The Israeli cabinet has rejected a proposal to purchase additional F-35s: (Paid subscription required)
An Israeli cabinet panel has rejected a decision by the defense minister to procure an additional 31 Lockheed Martin F-35A Joint Strike Fighters and has limited the procurement of Israel’s second batch of JSFs to only 13.
It is unprecedented for the ministerial committee on defense procurement to reverse an air force requirement already approved by the defense minister, the former government and the National Security Council. The Israeli air force (IAF), which currently has 19 F-35s on order under a $2.74 billion contract, will have to be satisfied with a total of 32 aircraft in the coming years, and will not be able to complete two full squadrons as planned.
Israel’s decision to cut back on the near-term buy is notable; surrounded by existential threats, the country has been one of the most aggressive buyers of the single-engine, stealthy jet. It was the first F-35 nonpartner nation to sign up for a foreign military sale; Japan and South Korea quickly followed.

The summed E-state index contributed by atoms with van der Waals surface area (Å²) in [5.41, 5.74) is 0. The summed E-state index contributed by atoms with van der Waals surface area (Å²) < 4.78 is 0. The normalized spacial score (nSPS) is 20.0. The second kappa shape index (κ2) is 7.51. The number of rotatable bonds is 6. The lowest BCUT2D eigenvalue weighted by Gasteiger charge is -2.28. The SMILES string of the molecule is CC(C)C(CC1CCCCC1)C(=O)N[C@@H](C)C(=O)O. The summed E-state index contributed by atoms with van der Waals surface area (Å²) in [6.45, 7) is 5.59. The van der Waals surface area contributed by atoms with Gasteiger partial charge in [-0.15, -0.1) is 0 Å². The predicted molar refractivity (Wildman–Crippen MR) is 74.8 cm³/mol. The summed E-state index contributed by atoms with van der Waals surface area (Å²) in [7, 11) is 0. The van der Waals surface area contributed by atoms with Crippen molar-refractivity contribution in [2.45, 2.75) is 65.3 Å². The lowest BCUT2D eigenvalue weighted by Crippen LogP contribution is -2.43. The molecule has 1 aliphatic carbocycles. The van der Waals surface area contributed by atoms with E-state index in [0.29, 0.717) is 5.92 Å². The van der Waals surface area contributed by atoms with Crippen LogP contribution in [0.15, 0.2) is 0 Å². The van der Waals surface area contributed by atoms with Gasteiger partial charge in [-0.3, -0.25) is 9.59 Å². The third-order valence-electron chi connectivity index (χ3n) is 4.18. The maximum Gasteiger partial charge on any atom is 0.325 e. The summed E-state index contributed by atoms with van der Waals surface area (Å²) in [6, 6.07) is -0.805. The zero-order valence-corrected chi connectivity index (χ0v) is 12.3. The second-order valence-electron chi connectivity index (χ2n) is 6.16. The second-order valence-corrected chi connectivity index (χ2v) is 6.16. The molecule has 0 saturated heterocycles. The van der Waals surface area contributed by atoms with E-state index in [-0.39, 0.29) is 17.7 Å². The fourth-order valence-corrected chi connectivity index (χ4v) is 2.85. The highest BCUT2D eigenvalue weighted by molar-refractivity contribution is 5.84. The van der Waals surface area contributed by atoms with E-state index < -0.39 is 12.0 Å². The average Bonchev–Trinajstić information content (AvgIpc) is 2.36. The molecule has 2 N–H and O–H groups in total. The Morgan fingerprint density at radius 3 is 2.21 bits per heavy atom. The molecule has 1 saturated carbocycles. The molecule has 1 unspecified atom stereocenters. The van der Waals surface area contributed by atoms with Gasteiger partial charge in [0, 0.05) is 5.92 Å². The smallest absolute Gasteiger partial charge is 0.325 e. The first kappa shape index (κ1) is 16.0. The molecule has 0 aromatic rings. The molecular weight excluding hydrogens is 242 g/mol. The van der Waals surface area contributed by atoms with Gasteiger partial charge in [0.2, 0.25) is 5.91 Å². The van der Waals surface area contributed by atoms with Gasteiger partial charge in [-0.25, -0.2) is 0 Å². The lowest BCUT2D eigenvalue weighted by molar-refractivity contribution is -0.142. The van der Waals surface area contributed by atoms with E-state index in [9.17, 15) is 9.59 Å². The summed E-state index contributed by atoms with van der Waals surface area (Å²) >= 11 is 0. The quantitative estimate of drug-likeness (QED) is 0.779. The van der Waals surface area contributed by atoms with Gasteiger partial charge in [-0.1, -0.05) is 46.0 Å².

In Tel Aviv, Defense Minister Moshe “Bogie” Ya’alon, who had already concluded the terms of a $4.4 billion contract for an additional 31 F-35s with the Pentagon, is now asking for the same terms for a smaller number of aircraft. The U.S. has agreed to grant Israel $2.4 billion in credit for the deal, as well as to conduct offset procurement totaling $5.3 billion, under the expectation that Israel will acquire a total of 50 F-35s. The JSF procurement is financed through the $3.1 billion annual military aid that the U.S. provides to Israel.
It is unclear, however, if the U.S. will agree to provide Israel with the same terms for the smaller deal. “Minister Ya’alon will try to convince the Pentagon that this is a minor delay and that eventually Israel will procure the 50 aircraft,” a senior defense source told Aviation Week.
“For maintaining stealthiness, this aircraft has compromised maneuverability, shorter operational range and significantly less payload capability,” a senior Israeli official told Aviation Week. “We shouldn’t be buying so many of them when it is unclear whether the stealth is effective, or there is a countermeasure that would negate it. There are vast gaps in performance between the F-35 and fourth-generation fighters.”
This is a big deal.
Israel’s participation in the F-35 program provides much of the credibility for foreign sales: They were the first non-JSF partner nation to ink orders for the aircraft, and they have provided a lot of credibility to the program.